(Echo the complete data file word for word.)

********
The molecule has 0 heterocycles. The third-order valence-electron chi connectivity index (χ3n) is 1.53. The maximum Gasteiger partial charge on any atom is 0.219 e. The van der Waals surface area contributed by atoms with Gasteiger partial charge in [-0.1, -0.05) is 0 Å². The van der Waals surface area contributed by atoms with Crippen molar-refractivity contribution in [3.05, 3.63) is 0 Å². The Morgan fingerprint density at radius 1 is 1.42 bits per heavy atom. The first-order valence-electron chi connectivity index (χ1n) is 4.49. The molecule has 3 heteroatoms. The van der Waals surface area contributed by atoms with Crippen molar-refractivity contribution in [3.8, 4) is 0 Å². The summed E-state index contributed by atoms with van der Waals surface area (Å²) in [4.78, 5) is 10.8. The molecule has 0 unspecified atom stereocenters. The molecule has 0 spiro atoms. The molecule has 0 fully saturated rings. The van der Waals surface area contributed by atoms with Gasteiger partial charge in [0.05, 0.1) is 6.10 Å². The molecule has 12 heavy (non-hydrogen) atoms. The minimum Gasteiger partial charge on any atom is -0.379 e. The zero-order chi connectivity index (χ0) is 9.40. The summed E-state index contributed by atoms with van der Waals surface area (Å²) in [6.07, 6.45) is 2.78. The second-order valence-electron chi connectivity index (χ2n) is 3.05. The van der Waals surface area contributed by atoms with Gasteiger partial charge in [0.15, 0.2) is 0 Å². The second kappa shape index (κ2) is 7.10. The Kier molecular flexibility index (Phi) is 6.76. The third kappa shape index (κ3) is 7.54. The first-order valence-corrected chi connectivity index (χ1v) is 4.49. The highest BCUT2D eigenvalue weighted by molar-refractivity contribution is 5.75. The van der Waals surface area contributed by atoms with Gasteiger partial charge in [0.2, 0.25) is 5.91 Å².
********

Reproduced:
The molecule has 0 heterocycles. The third-order valence-electron chi connectivity index (χ3n) is 1.53. The maximum Gasteiger partial charge on any atom is 0.219 e. The van der Waals surface area contributed by atoms with Gasteiger partial charge in [-0.1, -0.05) is 0 Å². The van der Waals surface area contributed by atoms with Crippen molar-refractivity contribution in [3.05, 3.63) is 0 Å². The Morgan fingerprint density at radius 1 is 1.42 bits per heavy atom. The first-order valence-electron chi connectivity index (χ1n) is 4.49. The molecule has 3 heteroatoms. The van der Waals surface area contributed by atoms with Crippen molar-refractivity contribution in [3.8, 4) is 0 Å². The summed E-state index contributed by atoms with van der Waals surface area (Å²) in [4.78, 5) is 10.8. The molecule has 0 unspecified atom stereocenters. The molecule has 0 spiro atoms. The molecule has 0 fully saturated rings. The van der Waals surface area contributed by atoms with Gasteiger partial charge in [0.05, 0.1) is 6.10 Å². The molecule has 12 heavy (non-hydrogen) atoms. The minimum Gasteiger partial charge on any atom is -0.379 e. The zero-order chi connectivity index (χ0) is 9.40. The summed E-state index contributed by atoms with van der Waals surface area (Å²) in [6.07, 6.45) is 2.78. The second-order valence-electron chi connectivity index (χ2n) is 3.05. The van der Waals surface area contributed by atoms with Gasteiger partial charge in [0.15, 0.2) is 0 Å². The second kappa shape index (κ2) is 7.10. The Kier molecular flexibility index (Phi) is 6.76. The third kappa shape index (κ3) is 7.54. The first-order valence-corrected chi connectivity index (χ1v) is 4.49. The highest BCUT2D eigenvalue weighted by molar-refractivity contribution is 5.75. The van der Waals surface area contributed by atoms with Gasteiger partial charge in [0.2, 0.25) is 5.91 Å².